Excerpt from 4-page issue brief:
Although Hispanics/Latinos make up 18 percent of the U.S. population, they accounted for nearly 23 percent (252,400) of the estimated 1.1 million people with HIV in the United States in 2015. As in other racial and ethnic communities, the majority (nearly 60 percent) of Hispanics/Latinos now living with HIV are men who have sex with men (MSM).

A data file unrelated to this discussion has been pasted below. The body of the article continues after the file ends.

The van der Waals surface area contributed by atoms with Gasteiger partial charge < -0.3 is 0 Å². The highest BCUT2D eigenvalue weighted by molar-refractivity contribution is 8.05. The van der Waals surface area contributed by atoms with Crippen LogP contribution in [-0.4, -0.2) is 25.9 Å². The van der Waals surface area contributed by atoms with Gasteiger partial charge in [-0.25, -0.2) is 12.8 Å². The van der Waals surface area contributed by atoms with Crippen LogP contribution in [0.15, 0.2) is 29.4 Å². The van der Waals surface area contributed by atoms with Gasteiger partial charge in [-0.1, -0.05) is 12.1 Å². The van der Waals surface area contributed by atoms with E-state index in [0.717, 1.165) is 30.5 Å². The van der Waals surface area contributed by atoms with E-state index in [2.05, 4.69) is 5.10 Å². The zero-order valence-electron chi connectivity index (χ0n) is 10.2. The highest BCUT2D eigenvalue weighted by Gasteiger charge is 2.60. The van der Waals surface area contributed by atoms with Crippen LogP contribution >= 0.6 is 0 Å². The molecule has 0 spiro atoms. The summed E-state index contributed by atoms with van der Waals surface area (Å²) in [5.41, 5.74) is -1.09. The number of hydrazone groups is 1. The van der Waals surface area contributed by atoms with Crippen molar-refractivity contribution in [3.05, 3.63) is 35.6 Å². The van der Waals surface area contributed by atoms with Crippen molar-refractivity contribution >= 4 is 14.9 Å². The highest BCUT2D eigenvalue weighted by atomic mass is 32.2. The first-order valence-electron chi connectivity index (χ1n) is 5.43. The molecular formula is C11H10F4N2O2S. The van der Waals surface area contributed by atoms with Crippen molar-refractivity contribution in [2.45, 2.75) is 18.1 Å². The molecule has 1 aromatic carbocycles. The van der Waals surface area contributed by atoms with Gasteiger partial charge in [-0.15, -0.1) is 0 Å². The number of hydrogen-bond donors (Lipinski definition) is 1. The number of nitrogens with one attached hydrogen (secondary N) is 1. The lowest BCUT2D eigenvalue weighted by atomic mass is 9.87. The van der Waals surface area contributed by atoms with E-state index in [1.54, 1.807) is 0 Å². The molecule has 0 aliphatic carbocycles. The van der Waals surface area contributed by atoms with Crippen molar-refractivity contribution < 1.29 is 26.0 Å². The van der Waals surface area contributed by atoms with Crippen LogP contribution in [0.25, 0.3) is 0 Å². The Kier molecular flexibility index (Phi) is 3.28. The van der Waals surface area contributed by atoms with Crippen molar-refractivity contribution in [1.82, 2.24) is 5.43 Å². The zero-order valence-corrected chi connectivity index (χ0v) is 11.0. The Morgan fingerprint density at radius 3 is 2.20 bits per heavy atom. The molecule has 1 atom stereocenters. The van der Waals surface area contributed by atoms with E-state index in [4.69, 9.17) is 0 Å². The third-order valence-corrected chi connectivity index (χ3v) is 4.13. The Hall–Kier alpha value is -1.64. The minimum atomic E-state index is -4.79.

Surveillance data indicate that the number of Hispanic/Latino MSM who are newly diagnosed with HIV is increasing, even as new diagnoses are stabilizing among MSM overall and declining for the overall U.S. population. From 2011 to 2015, HIV diagnoses among Hispanic/Latino MSM grew by 14 percent. This increase can be partly explained by higher rates of HIV testing, reflecting progress toward national HIV testing goals. Yet a separate CDC analysis estimated that actual new infections among Hispanic/Latino MSM did, in fact, increase 18 percent during the same period.